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Dr. Jamie Chaffo, Class of 2011
By: Crystal Gunsch, Class of 2016

A top graduate among the NYCPM Class of 2011, Dr. Jamie Chaffo recently completed her podiatric residency training at Metropolitan Hospital Center and New York College of Podiatric Medicine. In September 2014, Dr. Chaffo is set to start practicing at Kaiser Mid-Atlantic Permanente Medical Group in the Maryland DC area.
In high school, Dr. Chaffo spent four years as a student athletic trainer for football. She dealt with many foot and ankle injuries throughout that time. It was during Dr. Chaffo's freshman year at Pennsylvania State University that she was exposed to the field of podiatric medicine, which immediately intrigued her. She was put in contact with Dr. Rock Positano, a 1988 graduate of NYCPM, by a professor at Penn State. "Dr. Rock Positano encouraged me to not only attend podiatry school, but to do so at NYCPM due to its abundant clinical training" says Dr. Chaffo.

Dr. Chaffo did in fact choose NYCPM, and she excelled in both academics and extracurricular activities while in attendance from 2007-2011. Along with being a tutor her 2nd and 3rd years, Dr. Chaffo was also a coordinator for the Student Ambassador Program and the NYCPM 4th Annual Residency Fair. In 2009, Dr. Chaffo spent a week completing a dermatopathology sub-clerkship at Weill Cornell. In addition, she was a member of the Pi Delta National Podiatric Honor Society. Most impressively, Dr. Chaffo graduated magna cum laude and 4th in her class. Known for always studying and being dedicated, especially with her best friend and fellow NYCPM alumna Dr. Kristy Golden, it is no surprise the number of awards and scholarships Dr. Chaffo has received throughout the years.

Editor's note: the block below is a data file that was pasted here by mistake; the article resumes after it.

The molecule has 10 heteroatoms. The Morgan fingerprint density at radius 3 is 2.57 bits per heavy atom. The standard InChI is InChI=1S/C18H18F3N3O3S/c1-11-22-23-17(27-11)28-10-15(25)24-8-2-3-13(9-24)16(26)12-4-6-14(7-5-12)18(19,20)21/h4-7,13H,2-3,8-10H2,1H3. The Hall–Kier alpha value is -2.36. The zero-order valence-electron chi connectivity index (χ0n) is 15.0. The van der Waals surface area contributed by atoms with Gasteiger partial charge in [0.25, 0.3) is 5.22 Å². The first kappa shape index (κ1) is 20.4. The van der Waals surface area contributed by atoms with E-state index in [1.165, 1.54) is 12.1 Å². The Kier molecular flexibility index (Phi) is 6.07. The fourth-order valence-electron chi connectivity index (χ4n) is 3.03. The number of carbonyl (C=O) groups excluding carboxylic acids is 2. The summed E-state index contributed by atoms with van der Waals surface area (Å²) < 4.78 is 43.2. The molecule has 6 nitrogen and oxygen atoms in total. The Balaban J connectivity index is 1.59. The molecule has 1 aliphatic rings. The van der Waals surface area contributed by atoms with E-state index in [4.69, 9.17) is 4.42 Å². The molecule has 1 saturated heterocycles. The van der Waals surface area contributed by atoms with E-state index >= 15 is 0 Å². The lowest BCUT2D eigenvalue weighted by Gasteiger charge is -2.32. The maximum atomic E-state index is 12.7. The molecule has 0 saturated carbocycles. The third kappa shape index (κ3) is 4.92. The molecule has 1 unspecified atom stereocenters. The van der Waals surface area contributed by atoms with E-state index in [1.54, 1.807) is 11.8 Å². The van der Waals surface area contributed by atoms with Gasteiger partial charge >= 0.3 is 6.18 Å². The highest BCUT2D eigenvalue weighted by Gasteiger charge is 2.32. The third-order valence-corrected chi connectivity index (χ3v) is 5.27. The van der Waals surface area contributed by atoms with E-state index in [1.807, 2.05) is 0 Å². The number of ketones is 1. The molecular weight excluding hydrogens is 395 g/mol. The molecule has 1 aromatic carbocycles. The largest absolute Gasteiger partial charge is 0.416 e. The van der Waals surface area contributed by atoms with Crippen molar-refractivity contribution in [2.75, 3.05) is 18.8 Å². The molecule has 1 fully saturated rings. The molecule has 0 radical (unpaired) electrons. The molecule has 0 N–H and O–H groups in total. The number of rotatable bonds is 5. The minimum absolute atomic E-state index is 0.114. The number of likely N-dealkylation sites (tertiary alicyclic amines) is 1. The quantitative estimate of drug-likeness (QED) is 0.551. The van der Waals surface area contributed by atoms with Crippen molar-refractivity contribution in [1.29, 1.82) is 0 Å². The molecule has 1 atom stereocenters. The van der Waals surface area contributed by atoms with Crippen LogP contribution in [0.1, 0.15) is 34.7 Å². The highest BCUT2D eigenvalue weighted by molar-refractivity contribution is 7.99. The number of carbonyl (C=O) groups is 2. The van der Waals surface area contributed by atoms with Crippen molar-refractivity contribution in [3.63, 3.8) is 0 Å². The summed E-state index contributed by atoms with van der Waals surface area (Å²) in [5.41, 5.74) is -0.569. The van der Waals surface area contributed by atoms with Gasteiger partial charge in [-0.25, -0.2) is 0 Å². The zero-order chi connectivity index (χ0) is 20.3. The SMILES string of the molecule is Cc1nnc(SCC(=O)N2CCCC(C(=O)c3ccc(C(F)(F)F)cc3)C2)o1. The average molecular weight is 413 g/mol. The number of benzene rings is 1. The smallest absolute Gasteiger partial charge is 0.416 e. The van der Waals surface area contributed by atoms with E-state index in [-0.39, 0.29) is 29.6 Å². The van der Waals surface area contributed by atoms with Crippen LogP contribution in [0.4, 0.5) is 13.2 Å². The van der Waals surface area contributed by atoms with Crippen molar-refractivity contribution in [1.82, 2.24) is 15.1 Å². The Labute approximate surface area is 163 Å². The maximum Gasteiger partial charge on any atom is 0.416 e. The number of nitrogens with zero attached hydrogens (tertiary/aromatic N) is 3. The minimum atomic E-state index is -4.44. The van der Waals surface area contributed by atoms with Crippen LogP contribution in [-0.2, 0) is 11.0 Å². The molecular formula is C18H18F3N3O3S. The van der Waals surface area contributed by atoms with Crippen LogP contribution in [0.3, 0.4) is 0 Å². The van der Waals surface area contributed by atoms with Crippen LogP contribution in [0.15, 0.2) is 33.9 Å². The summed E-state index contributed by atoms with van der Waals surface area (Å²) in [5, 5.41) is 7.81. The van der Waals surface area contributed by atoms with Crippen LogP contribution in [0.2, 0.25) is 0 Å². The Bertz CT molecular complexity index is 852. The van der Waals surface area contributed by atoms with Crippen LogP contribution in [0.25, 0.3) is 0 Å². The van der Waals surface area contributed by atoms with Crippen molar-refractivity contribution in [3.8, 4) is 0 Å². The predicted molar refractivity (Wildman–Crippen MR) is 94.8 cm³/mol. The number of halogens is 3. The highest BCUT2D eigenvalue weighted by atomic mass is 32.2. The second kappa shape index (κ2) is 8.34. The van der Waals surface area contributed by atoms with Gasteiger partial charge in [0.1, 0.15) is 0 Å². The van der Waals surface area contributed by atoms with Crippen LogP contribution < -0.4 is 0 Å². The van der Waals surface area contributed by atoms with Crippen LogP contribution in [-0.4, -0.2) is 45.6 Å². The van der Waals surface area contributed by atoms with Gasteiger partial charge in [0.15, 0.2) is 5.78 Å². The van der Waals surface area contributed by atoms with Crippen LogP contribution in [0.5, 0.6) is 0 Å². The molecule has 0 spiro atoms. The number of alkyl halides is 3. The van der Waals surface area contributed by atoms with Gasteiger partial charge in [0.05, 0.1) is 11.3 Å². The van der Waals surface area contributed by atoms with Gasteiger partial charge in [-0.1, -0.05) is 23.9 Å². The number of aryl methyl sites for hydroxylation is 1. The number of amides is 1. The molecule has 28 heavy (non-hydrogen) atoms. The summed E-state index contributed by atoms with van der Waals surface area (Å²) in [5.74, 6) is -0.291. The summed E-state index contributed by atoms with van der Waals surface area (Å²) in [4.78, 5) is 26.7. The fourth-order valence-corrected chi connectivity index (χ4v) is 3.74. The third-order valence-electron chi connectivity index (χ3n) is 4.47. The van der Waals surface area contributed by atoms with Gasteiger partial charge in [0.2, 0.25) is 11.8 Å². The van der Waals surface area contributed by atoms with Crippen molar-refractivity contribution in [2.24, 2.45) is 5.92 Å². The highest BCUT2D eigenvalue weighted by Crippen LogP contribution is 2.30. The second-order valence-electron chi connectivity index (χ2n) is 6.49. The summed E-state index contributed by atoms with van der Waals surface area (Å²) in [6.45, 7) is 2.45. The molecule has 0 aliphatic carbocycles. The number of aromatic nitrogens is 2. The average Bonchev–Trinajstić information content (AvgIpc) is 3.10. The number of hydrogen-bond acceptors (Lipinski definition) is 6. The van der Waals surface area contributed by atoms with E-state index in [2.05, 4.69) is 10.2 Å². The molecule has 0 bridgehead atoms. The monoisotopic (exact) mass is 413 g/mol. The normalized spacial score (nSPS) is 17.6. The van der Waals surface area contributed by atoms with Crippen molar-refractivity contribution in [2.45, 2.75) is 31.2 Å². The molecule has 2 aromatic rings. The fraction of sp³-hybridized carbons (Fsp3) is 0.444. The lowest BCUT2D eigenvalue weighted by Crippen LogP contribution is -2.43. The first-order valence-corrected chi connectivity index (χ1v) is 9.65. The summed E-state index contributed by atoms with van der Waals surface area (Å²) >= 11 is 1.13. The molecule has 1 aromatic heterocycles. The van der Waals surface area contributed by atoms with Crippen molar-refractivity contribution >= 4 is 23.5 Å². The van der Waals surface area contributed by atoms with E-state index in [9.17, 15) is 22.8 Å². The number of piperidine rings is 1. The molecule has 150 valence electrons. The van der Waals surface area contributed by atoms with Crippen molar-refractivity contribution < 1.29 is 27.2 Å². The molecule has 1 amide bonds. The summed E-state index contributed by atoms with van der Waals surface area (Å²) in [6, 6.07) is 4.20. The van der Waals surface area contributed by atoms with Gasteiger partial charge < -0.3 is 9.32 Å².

After graduation, Dr. Chaffo stayed in New York City to complete her residency at NYCPM/Metropolitan Hospital/Lincoln Hospital. She served as chief surgical resident from 2013-2014. When asked about the best part of her residency experience, Dr. Chaffo answered, "The close association and training with the surgery and orthopedic departments, as well as the extensive conferences and workshops attended." She continued on to say, "Additionally, we had weekly journal clubs and case presentations with a demanding focus on education, which even led the residency program to win the PRESENT Residency Education Summit East Residency Rumble in 2012." A list of Dr. Chaffo's numerous case presentations, lectures, workshops and conferences attended may be found on her CV here.

Following completion of her residency training, Dr. Chaffo was offered a job at the prestigious Kaiser Mid-Atlantic Permanente Medical Group. She is scheduled to begin practicing in mid-September, and she will embark on becoming board certified in foot and rear-foot surgery. Although grateful for the time spent in New York City, Dr. Chaffo says she cannot wait to begin her new life in Maryland.

A story of drive and determination that is sure to inspire, Dr. Chaffo has set the bar high for future graduates of NYCPM. A 29-year-old Pennsylvania native, Dr. Chaffo is the only member of her family to attend college as well as medical school, making her story all the more remarkable. For fun, Dr. Chaffo enjoys weekends at the beach, working out with her husband, Ryan, and showing her 3-year-old toddler, Christian, all the fun the world has to offer. Being an avid Penn State fan, Dr. Chaffo returns to her alma mater every year for a football game weekend with friends.

No stranger to working hard, Dr. Chaffo has very valuable advice for both future and current students of podiatric medicine:

  • Don't settle for less than an A (or perfection). Don't beat yourself up if you don't achieve it every time, but do not strive for anything less, because the ultimate goal is to be the best doctor you can be for the benefit of patient care.
  • Prioritize and balance your career with life. No matter what anyone tells you, you can have both; you can be completely happy.
  • Always keep something to read in your pocket/white coat. Every minute of your day is valuable, so use it.
  • Learn from your mistakes. We all have made them, and will make them; they are some of our best learning tools. Additionally, learn from others' mistakes, and thank them for the learning experience.
  • Treat everyone with kindness and respect always. People drastically underestimate how far this will get you in life and how valuable this is to your relationship with co-workers and patients.

 

 

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